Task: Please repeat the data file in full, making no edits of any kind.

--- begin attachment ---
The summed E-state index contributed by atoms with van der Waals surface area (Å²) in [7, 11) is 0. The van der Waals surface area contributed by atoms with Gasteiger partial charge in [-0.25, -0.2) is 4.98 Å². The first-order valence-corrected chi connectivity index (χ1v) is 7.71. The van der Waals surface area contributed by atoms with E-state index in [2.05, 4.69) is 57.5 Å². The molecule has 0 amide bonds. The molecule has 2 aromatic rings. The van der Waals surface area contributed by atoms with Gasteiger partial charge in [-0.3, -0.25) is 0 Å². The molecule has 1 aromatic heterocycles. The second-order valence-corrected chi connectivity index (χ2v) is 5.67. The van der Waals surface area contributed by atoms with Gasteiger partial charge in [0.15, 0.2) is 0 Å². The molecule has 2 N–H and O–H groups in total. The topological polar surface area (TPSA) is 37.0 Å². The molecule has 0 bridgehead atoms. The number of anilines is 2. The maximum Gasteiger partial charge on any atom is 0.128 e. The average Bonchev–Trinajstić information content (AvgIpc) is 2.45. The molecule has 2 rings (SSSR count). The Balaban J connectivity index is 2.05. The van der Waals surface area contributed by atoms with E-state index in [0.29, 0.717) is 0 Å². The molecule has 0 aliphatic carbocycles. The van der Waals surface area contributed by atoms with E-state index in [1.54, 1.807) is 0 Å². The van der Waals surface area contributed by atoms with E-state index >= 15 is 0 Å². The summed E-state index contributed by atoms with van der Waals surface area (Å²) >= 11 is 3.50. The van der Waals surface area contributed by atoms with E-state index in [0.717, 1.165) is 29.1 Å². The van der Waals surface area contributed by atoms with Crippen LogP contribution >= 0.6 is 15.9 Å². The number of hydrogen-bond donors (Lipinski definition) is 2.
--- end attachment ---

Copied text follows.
The summed E-state index contributed by atoms with van der Waals surface area (Å²) in [7, 11) is 0. The van der Waals surface area contributed by atoms with Gasteiger partial charge in [-0.25, -0.2) is 4.98 Å². The first-order valence-corrected chi connectivity index (χ1v) is 7.71. The van der Waals surface area contributed by atoms with E-state index in [2.05, 4.69) is 57.5 Å². The molecule has 0 amide bonds. The molecule has 2 aromatic rings. The van der Waals surface area contributed by atoms with Gasteiger partial charge in [-0.3, -0.25) is 0 Å². The molecule has 1 aromatic heterocycles. The second-order valence-corrected chi connectivity index (χ2v) is 5.67. The van der Waals surface area contributed by atoms with Gasteiger partial charge in [0.15, 0.2) is 0 Å². The molecule has 2 N–H and O–H groups in total. The topological polar surface area (TPSA) is 37.0 Å². The molecule has 0 bridgehead atoms. The number of anilines is 2. The maximum Gasteiger partial charge on any atom is 0.128 e. The average Bonchev–Trinajstić information content (AvgIpc) is 2.45. The molecule has 2 rings (SSSR count). The Balaban J connectivity index is 2.05. The van der Waals surface area contributed by atoms with E-state index in [0.29, 0.717) is 0 Å². The molecule has 0 aliphatic carbocycles. The van der Waals surface area contributed by atoms with E-state index in [1.54, 1.807) is 0 Å². The van der Waals surface area contributed by atoms with E-state index >= 15 is 0 Å². The summed E-state index contributed by atoms with van der Waals surface area (Å²) >= 11 is 3.50. The van der Waals surface area contributed by atoms with E-state index in [0.717, 1.165) is 29.1 Å². The van der Waals surface area contributed by atoms with Crippen LogP contribution >= 0.6 is 15.9 Å². The number of hydrogen-bond donors (Lipinski definition) is 2.